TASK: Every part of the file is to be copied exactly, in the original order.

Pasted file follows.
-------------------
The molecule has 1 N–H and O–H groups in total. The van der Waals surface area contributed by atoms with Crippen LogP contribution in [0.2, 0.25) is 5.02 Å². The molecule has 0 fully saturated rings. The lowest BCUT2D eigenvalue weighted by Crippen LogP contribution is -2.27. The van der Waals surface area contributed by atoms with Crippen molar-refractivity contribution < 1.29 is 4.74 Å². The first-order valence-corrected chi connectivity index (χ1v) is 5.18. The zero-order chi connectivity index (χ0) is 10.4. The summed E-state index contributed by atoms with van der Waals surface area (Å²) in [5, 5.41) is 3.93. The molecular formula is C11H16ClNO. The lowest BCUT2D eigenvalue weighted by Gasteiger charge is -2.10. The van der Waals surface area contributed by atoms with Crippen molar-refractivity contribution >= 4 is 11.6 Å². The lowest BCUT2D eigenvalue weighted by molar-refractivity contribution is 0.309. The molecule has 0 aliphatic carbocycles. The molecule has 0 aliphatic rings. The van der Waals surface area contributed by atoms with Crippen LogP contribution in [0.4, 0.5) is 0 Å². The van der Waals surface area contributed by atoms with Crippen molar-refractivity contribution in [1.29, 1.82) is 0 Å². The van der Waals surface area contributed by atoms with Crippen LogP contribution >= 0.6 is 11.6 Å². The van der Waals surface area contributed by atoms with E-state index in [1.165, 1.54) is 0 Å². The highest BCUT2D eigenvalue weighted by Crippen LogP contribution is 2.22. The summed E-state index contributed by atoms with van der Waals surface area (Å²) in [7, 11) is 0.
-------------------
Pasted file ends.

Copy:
The molecule has 1 N–H and O–H groups in total. The van der Waals surface area contributed by atoms with Crippen LogP contribution in [0.2, 0.25) is 5.02 Å². The molecule has 0 fully saturated rings. The lowest BCUT2D eigenvalue weighted by Crippen LogP contribution is -2.27. The van der Waals surface area contributed by atoms with Crippen molar-refractivity contribution < 1.29 is 4.74 Å². The first-order valence-corrected chi connectivity index (χ1v) is 5.18. The zero-order chi connectivity index (χ0) is 10.4. The summed E-state index contributed by atoms with van der Waals surface area (Å²) in [5, 5.41) is 3.93. The molecular formula is C11H16ClNO. The lowest BCUT2D eigenvalue weighted by Gasteiger charge is -2.10. The van der Waals surface area contributed by atoms with Crippen molar-refractivity contribution >= 4 is 11.6 Å². The lowest BCUT2D eigenvalue weighted by molar-refractivity contribution is 0.309. The molecule has 0 aliphatic carbocycles. The molecule has 0 aliphatic rings. The van der Waals surface area contributed by atoms with Crippen LogP contribution in [0.4, 0.5) is 0 Å². The van der Waals surface area contributed by atoms with Crippen molar-refractivity contribution in [1.29, 1.82) is 0 Å². The van der Waals surface area contributed by atoms with Crippen LogP contribution >= 0.6 is 11.6 Å². The van der Waals surface area contributed by atoms with E-state index in [1.165, 1.54) is 0 Å². The highest BCUT2D eigenvalue weighted by Crippen LogP contribution is 2.22. The summed E-state index contributed by atoms with van der Waals surface area (Å²) in [7, 11) is 0.